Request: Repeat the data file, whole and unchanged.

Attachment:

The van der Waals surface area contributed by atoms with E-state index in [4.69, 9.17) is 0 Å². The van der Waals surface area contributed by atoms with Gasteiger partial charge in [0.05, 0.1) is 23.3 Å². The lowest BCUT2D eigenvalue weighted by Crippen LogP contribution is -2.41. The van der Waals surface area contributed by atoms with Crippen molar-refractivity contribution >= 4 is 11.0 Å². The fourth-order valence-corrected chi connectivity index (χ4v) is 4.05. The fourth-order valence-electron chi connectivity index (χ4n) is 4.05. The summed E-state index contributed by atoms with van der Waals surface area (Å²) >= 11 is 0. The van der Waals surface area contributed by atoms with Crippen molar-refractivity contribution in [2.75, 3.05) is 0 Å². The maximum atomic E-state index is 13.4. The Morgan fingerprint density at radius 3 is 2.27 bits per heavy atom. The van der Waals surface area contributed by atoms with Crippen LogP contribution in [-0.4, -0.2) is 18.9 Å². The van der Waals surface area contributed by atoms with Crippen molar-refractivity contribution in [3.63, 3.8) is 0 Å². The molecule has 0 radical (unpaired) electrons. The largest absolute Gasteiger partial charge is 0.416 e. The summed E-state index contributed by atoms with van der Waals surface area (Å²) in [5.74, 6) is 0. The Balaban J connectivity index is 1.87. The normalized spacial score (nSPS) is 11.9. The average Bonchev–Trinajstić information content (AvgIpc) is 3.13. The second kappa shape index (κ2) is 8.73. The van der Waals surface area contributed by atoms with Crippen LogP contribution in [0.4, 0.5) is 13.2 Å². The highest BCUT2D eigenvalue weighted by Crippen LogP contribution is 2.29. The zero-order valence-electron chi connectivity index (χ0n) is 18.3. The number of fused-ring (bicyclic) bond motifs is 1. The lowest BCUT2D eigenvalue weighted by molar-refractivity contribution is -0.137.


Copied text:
The van der Waals surface area contributed by atoms with E-state index in [4.69, 9.17) is 0 Å². The van der Waals surface area contributed by atoms with Gasteiger partial charge in [0.05, 0.1) is 23.3 Å². The lowest BCUT2D eigenvalue weighted by Crippen LogP contribution is -2.41. The van der Waals surface area contributed by atoms with Crippen molar-refractivity contribution >= 4 is 11.0 Å². The fourth-order valence-corrected chi connectivity index (χ4v) is 4.05. The fourth-order valence-electron chi connectivity index (χ4n) is 4.05. The summed E-state index contributed by atoms with van der Waals surface area (Å²) >= 11 is 0. The van der Waals surface area contributed by atoms with Crippen molar-refractivity contribution in [2.75, 3.05) is 0 Å². The maximum atomic E-state index is 13.4. The Morgan fingerprint density at radius 3 is 2.27 bits per heavy atom. The van der Waals surface area contributed by atoms with Crippen LogP contribution in [-0.4, -0.2) is 18.9 Å². The van der Waals surface area contributed by atoms with Crippen molar-refractivity contribution in [3.63, 3.8) is 0 Å². The molecule has 0 radical (unpaired) electrons. The largest absolute Gasteiger partial charge is 0.416 e. The summed E-state index contributed by atoms with van der Waals surface area (Å²) in [5.74, 6) is 0. The Balaban J connectivity index is 1.87. The normalized spacial score (nSPS) is 11.9. The average Bonchev–Trinajstić information content (AvgIpc) is 3.13. The second kappa shape index (κ2) is 8.73. The van der Waals surface area contributed by atoms with Crippen LogP contribution in [0.4, 0.5) is 13.2 Å². The highest BCUT2D eigenvalue weighted by Crippen LogP contribution is 2.29. The zero-order valence-electron chi connectivity index (χ0n) is 18.3. The number of fused-ring (bicyclic) bond motifs is 1. The lowest BCUT2D eigenvalue weighted by molar-refractivity contribution is -0.137.